When I was 14, I was a dweeby nerd, too tall for my weight and too uncoordinated to even play water boy. I had horrible acne and greasy hair. But one day my dad brought home an old, cheap guitar someone had left in his locker years earlier. By the time I got it, it had a cracked front and was missing two tuning machines and all but one string. But I scoured the town for parts, repaired and restrung it, and slowly and awkwardly taught myself how to play. After two years of practicing (and eventually saving up paper route money for a better guitar), I got something I'd never had: an identity I liked. I was a guitar player. A rocker. I bought an army-surplus shirt and grew my hair longer and affected that Clash stance. I developed confidence and swagger, and just a little bit of a me that I kinda liked.
Barbara Aslakson (St. Louis Park)
Serendipity played a part in my getting back into playing an instrument. I was teaching a career development class in 1990, and asked my group to take 15 seconds to write down the 10 things they wished they had done or could do. Someone yelled out that I should do it, too. I surprised myself by writing, "play an instrument in a group again." Never owned the French horn I played in school and college. Neck problems forbid me from trying that again. I came home from work and saw that the community education bulletin from St. Louis Park had an adult recorder class in it. Since there was a recorder in the piano bench, I showed up. The rest is history. I now play in a group and belong to the Twin Cities Recorder Guild. Playing in a group is now my fun in retirement.
Steve West (Minneapolis)
When I was about 12 years old, my sister's brother-in-law sold me his electric guitar. I spent hours teaching myself how to play it. I was so bad at first that my family banished me from the house, and I would sit in the hayloft in the barn and play to the animals we had running around the farm – chickens, dogs, sheep and baby pigs who were small enough to get under the boards. (They used to lay on my legs as I sang to them. The first song I learned was "Love is All Around" by the Troggs. The pigs really liked that one.) I got good enough to play with some friends, so we started a band that played school dances, summer festivals and other events. Playing music is what kept me from going totally insane growing up in a small town in Wisconsin.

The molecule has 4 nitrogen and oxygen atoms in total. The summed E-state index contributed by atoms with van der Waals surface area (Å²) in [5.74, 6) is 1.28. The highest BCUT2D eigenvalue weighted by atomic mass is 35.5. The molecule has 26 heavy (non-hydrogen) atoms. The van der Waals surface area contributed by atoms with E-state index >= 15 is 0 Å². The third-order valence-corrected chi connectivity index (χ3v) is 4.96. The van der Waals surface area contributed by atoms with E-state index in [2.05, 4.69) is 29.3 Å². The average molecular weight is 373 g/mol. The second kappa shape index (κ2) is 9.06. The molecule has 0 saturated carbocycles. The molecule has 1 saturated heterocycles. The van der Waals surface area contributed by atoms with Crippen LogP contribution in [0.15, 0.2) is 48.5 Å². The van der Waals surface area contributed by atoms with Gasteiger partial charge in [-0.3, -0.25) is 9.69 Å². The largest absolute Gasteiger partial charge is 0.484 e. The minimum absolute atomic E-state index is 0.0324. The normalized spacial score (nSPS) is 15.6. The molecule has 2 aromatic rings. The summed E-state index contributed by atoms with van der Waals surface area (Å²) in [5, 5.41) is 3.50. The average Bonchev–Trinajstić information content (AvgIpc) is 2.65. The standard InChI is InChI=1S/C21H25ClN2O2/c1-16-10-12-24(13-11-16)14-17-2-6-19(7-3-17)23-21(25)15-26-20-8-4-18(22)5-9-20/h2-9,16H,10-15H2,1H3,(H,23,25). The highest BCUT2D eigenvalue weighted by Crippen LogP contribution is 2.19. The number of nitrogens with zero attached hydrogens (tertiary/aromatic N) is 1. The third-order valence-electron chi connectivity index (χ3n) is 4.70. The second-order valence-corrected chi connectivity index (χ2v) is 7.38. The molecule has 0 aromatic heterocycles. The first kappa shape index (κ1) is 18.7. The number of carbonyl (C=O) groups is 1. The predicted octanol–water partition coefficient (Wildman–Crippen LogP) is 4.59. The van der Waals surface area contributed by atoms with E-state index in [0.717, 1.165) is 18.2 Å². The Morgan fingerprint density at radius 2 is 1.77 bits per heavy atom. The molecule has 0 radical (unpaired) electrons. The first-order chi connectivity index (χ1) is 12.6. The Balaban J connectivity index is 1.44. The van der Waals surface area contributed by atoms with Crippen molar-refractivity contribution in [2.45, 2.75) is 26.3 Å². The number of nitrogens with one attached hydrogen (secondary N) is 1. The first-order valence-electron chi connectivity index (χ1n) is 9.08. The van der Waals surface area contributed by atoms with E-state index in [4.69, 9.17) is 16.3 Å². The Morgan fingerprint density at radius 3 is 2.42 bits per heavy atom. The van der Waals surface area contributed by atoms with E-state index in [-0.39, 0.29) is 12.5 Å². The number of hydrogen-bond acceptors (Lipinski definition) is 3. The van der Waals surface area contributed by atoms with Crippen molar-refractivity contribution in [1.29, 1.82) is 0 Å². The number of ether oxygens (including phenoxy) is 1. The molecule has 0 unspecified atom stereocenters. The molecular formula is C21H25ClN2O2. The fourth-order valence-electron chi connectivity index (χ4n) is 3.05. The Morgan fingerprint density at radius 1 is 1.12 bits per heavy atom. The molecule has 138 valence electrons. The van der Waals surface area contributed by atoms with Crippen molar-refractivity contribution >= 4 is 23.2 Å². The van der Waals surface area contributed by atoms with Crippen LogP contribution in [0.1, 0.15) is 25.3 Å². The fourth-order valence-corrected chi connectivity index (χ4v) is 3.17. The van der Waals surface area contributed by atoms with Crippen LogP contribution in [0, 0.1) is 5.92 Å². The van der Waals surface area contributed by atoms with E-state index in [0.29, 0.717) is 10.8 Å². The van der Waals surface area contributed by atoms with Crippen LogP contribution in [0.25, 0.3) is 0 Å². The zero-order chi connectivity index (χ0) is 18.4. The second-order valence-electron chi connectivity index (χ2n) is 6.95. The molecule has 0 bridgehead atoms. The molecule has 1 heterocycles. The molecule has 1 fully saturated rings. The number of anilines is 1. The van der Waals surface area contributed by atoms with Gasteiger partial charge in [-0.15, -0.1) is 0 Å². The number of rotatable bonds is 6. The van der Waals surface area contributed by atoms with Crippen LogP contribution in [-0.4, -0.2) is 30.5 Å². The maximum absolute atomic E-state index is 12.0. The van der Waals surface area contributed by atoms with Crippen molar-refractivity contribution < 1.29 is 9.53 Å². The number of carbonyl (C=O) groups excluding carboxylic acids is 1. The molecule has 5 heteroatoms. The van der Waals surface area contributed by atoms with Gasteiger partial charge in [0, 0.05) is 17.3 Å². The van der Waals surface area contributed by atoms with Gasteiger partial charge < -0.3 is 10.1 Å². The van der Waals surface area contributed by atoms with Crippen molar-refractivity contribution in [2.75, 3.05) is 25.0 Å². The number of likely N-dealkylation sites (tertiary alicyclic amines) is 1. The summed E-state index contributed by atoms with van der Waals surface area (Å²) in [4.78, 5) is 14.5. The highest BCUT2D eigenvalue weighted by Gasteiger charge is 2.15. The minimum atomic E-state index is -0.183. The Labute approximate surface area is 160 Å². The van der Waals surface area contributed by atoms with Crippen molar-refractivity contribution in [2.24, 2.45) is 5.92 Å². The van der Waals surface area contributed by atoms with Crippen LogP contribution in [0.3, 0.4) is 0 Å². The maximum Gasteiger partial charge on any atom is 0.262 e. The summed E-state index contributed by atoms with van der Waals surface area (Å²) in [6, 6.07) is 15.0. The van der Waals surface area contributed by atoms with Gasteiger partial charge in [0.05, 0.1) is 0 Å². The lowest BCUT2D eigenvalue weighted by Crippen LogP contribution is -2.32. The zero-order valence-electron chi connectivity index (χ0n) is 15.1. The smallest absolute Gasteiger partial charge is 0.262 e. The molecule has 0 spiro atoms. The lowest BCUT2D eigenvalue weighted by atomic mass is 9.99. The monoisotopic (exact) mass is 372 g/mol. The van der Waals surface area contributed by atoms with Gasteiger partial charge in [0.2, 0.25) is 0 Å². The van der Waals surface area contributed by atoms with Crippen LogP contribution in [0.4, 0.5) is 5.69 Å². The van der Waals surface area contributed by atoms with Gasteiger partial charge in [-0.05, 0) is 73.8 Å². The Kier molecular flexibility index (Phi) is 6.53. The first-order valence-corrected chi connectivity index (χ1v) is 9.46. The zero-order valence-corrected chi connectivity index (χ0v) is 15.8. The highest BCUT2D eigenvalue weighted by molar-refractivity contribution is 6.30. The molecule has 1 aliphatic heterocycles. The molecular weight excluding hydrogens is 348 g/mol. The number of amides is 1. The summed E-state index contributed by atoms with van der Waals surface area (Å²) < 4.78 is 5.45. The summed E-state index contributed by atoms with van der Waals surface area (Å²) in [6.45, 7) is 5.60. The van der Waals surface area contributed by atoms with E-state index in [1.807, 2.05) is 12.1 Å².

Darlys Nelson (Fridley)
I started playing the trumpet the summer before seventh grade. I took lessons from Mr. Ralph Mendenhall every Saturday, and took the bus and street car to get to his Bloomington home from Robbinsdale. His brother, Bob Mendenhall, was my band director, and band was the reason I continued my education after high school. I graduated from the University of Minnesota and became a teacher. My five children all enjoyed band and orchestra, playing in GTCYS (Greater Twin Cities Youth Symphony). Three are music teachers, helping to encourage students in middle and high school. I now have 17 grandchildren (including grandson Spencer in the photo), and 13 of the oldest are enjoying playing music, too. What fun to see what has happened just because I started playing the trumpet 60 years ago!!
Kathryn Hatlestad (Maplewood)
My first musical instrument was a clarinet that my mother had played since she was in junior high school. It replaced her first, a metal clarinet, which was melted down as part of the war effort during World War II.